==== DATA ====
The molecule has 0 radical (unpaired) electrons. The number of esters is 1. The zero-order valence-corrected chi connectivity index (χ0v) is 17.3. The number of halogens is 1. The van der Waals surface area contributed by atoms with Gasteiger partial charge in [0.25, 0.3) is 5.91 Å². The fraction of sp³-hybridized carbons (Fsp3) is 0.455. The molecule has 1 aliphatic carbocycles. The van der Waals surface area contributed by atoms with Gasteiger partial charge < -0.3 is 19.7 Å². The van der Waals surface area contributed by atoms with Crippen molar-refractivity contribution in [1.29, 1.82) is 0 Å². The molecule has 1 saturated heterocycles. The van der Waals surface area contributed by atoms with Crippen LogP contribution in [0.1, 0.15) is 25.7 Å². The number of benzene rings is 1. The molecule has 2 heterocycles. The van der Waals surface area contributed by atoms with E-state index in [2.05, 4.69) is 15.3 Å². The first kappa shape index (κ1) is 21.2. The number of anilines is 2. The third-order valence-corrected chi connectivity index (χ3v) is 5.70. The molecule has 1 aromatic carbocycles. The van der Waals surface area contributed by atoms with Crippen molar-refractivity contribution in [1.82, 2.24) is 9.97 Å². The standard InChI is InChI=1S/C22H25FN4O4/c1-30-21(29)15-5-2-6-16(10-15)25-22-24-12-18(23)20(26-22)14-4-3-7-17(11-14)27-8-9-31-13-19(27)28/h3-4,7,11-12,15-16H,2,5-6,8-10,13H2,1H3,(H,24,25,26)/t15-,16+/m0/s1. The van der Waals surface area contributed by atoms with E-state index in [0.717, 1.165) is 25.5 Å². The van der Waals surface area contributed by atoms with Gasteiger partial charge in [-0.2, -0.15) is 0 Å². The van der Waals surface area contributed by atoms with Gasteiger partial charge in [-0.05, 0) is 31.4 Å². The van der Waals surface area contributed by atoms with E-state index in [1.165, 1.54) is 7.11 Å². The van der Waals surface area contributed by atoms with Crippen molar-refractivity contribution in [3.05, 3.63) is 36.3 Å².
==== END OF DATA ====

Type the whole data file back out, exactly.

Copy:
The molecule has 0 radical (unpaired) electrons. The number of esters is 1. The zero-order valence-corrected chi connectivity index (χ0v) is 17.3. The number of halogens is 1. The van der Waals surface area contributed by atoms with Gasteiger partial charge in [0.25, 0.3) is 5.91 Å². The fraction of sp³-hybridized carbons (Fsp3) is 0.455. The molecule has 1 aliphatic carbocycles. The van der Waals surface area contributed by atoms with Gasteiger partial charge < -0.3 is 19.7 Å². The van der Waals surface area contributed by atoms with Crippen molar-refractivity contribution in [1.29, 1.82) is 0 Å². The molecule has 1 saturated heterocycles. The van der Waals surface area contributed by atoms with Crippen LogP contribution in [0.1, 0.15) is 25.7 Å². The number of benzene rings is 1. The molecule has 2 heterocycles. The van der Waals surface area contributed by atoms with E-state index in [2.05, 4.69) is 15.3 Å². The first kappa shape index (κ1) is 21.2. The number of anilines is 2. The third-order valence-corrected chi connectivity index (χ3v) is 5.70. The molecule has 1 aromatic carbocycles. The van der Waals surface area contributed by atoms with Crippen molar-refractivity contribution in [1.82, 2.24) is 9.97 Å². The standard InChI is InChI=1S/C22H25FN4O4/c1-30-21(29)15-5-2-6-16(10-15)25-22-24-12-18(23)20(26-22)14-4-3-7-17(11-14)27-8-9-31-13-19(27)28/h3-4,7,11-12,15-16H,2,5-6,8-10,13H2,1H3,(H,24,25,26)/t15-,16+/m0/s1. The van der Waals surface area contributed by atoms with E-state index in [0.717, 1.165) is 25.5 Å². The van der Waals surface area contributed by atoms with Gasteiger partial charge in [-0.2, -0.15) is 0 Å². The van der Waals surface area contributed by atoms with Gasteiger partial charge in [-0.05, 0) is 31.4 Å². The van der Waals surface area contributed by atoms with E-state index in [1.165, 1.54) is 7.11 Å². The van der Waals surface area contributed by atoms with Crippen molar-refractivity contribution in [3.05, 3.63) is 36.3 Å².